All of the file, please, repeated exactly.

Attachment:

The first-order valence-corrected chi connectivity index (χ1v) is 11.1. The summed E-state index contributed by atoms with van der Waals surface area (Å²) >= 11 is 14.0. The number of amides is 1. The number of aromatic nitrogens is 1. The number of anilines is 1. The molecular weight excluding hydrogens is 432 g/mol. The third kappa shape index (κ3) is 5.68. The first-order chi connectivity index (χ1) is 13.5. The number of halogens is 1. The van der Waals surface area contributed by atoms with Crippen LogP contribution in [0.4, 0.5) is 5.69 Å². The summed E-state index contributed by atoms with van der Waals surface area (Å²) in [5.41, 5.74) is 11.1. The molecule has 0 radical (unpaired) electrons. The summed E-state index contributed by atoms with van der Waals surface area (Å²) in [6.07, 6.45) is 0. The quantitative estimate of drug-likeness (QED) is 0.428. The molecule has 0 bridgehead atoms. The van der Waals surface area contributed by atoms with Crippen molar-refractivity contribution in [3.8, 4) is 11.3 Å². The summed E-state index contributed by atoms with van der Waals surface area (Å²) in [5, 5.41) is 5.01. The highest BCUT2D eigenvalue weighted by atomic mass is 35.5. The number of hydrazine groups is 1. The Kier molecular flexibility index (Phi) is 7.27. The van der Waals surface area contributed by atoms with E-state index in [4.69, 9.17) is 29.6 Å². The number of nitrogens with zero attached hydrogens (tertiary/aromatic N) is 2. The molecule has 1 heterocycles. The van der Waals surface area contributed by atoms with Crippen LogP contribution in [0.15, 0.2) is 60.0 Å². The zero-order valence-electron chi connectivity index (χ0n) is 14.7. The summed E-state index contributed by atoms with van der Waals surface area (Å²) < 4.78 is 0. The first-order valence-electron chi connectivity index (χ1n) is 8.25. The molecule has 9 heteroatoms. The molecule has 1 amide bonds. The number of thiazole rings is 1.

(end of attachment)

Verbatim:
The first-order valence-corrected chi connectivity index (χ1v) is 11.1. The summed E-state index contributed by atoms with van der Waals surface area (Å²) >= 11 is 14.0. The number of amides is 1. The number of aromatic nitrogens is 1. The number of anilines is 1. The molecular weight excluding hydrogens is 432 g/mol. The third kappa shape index (κ3) is 5.68. The first-order chi connectivity index (χ1) is 13.5. The number of halogens is 1. The van der Waals surface area contributed by atoms with Crippen LogP contribution in [0.4, 0.5) is 5.69 Å². The summed E-state index contributed by atoms with van der Waals surface area (Å²) in [5.41, 5.74) is 11.1. The molecule has 0 radical (unpaired) electrons. The summed E-state index contributed by atoms with van der Waals surface area (Å²) in [6.07, 6.45) is 0. The quantitative estimate of drug-likeness (QED) is 0.428. The molecule has 0 bridgehead atoms. The van der Waals surface area contributed by atoms with Crippen molar-refractivity contribution in [3.8, 4) is 11.3 Å². The summed E-state index contributed by atoms with van der Waals surface area (Å²) in [5, 5.41) is 5.01. The highest BCUT2D eigenvalue weighted by atomic mass is 35.5. The number of hydrazine groups is 1. The Kier molecular flexibility index (Phi) is 7.27. The van der Waals surface area contributed by atoms with E-state index in [4.69, 9.17) is 29.6 Å². The number of nitrogens with zero attached hydrogens (tertiary/aromatic N) is 2. The molecule has 1 heterocycles. The van der Waals surface area contributed by atoms with Crippen LogP contribution in [0.15, 0.2) is 60.0 Å². The zero-order valence-electron chi connectivity index (χ0n) is 14.7. The summed E-state index contributed by atoms with van der Waals surface area (Å²) < 4.78 is 0. The first-order valence-electron chi connectivity index (χ1n) is 8.25. The molecule has 9 heteroatoms. The molecule has 1 amide bonds. The number of thiazole rings is 1.